I recommend drain bodies made from HDPE or polymer concrete with grating recesses that are supported by embedment concrete (i.e. the grate is wider than the channel opening). Channel bodies capped with a metal frame and heavy duty grating are more preferable.
Some drains are meant to be used in light duty, residential applications only. Those little plastic drains you buy at the big box stores (Lowes, Home Depot, and Menard’s) are meant for use in a patio or maybe a driveway with little automobile traffic. Often, the channels are made from extruded cellular PVC and the structural support on which the grating rests is made entirely of plastic. The light duty construction of these channels will have a tendency to break under heavy loads or due to the freeze-thaw episodes seen in the winters up north.
Another improper drain selection situation is when you install a drain that will see a larger amount of water than it can handle.
The drain can be installed perfectly, but if the drain is overrun with a deluge of water, it is not serving its purpose.
A Pipe Size Calculation is nice to do prior to selecting your drain just to double check that you have a drain that can handle the water flow anticipated.
Improper Grating Selection
An incorrect grating selection can also lead to trench drain problems. The most common problems arise when the grating either has:
Insufficient load rating or
Insufficient chemical resistance
Load rating problems are common.
The cheaper grates generally have a lower load class. Class A load gratings, for pedestrian applications, are sometimes used where automobile traffic is frequent thus leading to grating failure. I’ve seen contractors or engineers choose a lower class grating because it met the budget of the project. Later, of course, the owner of the project would have to replace the grates anyway.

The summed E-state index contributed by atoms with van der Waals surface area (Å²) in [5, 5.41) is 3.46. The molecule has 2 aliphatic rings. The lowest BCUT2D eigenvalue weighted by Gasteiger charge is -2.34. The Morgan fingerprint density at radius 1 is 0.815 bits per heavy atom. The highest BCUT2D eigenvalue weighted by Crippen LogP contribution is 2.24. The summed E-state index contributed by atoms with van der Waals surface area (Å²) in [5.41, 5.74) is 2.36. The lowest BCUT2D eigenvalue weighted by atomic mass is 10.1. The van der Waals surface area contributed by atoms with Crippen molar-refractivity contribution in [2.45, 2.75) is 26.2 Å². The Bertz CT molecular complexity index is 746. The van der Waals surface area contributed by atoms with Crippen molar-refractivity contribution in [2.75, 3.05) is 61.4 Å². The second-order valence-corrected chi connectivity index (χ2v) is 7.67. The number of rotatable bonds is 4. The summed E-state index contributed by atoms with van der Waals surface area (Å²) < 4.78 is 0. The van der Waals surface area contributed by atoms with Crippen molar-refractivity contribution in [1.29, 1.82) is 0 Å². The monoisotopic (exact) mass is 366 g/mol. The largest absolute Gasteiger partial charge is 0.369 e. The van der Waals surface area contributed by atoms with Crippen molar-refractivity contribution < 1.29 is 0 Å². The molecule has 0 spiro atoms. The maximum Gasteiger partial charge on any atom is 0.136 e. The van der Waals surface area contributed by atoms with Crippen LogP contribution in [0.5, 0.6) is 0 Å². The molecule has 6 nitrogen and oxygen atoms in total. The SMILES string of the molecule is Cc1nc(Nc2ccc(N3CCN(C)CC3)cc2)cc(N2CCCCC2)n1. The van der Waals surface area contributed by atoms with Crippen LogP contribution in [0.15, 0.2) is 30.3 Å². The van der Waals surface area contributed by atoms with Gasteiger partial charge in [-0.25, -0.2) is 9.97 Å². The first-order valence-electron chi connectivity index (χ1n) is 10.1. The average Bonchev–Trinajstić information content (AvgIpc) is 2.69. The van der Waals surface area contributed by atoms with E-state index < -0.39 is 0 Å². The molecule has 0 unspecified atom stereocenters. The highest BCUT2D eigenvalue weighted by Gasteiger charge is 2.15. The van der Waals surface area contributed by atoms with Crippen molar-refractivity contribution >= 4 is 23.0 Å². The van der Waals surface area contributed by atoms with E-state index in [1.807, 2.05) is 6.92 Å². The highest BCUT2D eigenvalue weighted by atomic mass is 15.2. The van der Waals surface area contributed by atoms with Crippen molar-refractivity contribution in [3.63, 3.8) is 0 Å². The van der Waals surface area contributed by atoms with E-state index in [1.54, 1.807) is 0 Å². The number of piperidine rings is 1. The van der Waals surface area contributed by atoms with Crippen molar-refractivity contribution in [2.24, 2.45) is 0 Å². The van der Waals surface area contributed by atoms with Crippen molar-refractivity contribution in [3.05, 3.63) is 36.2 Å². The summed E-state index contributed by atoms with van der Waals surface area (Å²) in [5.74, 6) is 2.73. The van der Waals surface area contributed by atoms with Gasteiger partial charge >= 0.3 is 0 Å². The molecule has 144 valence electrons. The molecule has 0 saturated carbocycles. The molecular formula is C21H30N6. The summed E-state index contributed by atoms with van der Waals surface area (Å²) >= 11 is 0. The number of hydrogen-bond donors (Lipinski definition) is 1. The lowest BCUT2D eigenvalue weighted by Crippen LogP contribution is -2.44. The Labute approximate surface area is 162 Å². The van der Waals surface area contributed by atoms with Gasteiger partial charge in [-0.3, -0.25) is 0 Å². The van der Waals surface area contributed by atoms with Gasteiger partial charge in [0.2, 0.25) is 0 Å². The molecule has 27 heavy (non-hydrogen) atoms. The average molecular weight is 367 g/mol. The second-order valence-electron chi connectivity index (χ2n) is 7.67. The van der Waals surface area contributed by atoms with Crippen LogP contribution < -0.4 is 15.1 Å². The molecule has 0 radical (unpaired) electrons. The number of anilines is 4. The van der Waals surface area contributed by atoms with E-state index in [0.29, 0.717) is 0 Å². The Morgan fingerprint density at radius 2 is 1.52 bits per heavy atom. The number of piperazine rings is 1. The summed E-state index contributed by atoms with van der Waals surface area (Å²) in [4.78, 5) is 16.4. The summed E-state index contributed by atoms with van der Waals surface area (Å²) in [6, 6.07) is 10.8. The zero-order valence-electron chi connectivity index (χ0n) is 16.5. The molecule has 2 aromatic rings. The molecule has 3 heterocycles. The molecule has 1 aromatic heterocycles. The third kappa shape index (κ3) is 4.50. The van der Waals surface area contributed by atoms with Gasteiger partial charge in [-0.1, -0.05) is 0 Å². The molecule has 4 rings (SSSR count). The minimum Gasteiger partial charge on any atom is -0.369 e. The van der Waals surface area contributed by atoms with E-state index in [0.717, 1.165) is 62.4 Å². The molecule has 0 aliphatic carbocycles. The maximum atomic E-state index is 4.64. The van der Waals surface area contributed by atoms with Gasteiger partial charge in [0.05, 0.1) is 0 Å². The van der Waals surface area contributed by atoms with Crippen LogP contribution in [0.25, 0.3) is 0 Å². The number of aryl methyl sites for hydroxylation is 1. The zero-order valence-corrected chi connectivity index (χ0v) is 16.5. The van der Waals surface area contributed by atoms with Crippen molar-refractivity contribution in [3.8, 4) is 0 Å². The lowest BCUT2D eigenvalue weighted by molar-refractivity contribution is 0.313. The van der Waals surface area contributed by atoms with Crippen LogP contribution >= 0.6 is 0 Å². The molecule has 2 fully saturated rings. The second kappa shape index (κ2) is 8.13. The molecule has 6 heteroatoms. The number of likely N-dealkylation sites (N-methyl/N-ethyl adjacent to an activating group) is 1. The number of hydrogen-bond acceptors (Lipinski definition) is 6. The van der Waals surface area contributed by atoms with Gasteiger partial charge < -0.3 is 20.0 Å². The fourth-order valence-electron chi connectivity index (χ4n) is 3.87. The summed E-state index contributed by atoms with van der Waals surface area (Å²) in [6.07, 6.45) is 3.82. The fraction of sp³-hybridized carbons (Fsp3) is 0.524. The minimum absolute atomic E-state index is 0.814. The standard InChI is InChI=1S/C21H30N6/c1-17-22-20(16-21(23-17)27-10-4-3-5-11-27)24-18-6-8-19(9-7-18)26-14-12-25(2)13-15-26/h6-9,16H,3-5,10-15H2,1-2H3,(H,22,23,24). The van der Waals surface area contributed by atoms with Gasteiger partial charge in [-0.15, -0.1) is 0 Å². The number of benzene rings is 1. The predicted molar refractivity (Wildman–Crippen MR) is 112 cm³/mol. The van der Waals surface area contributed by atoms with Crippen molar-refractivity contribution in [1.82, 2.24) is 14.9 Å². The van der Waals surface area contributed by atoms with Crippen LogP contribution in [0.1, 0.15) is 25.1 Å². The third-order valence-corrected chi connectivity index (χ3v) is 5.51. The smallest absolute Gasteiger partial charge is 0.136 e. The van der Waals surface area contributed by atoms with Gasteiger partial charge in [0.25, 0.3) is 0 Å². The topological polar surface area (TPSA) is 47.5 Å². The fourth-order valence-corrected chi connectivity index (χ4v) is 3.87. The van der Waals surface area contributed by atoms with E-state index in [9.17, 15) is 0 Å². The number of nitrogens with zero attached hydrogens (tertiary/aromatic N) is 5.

This is the case for the example to the left. A winery had stainless steel slotted grates installed that had Class A loading. The application actually needed a grating with a much higher load rating. As stainless steel is expensive enough, the project settled on the cheaper stainless grates only to come back later looking to replace the grates with the appropriate stainless steel product. Money could have been saved by making this decision during the initial installation.
Insufficient chemical resistance is also a common example of an improper grating selection.
We don’t always think about the quality of the water or environment that the drain is going into. Sometimes it just slips our mind. Additionally, we may want to ignore the chance that the drain is in an aggressive environment because that will force us to consider more expensive, chemical resistant grating options.
Consider those folks that live near the sea coasts of Florida, California or Washington. The salt water atmosphere plays havoc on cast iron and galvanized steel. Eventually, trench covers corrode and need replacing. For coastal environments, it is wise to consider a stainless steel, HDPE or fiberglass grate when possible.
Likewise, in dog kennel applications, galvanized steel grating eventually corrodes from the dog urine and harsh cleaning chemicals used. This leads to a premature replacement of the grates. For non-profit organizations, who are always looking to cut costs, it is tempting to use a low cost galvanized steel grate for the kennel application. It would be better in the long run to use a stainless steel or perforated HDPE grating so to avoid expenses later.
The photo below shows how a galvanized steel grate can corrode and deteriorate in a kennel application.
Much of these problems can be summed up to poor workmanship. Here are a couple take-aways:
Make sure the contractor installing your drain knows what he is doing. Is this his first trench drain installation or has he had a number of successful products?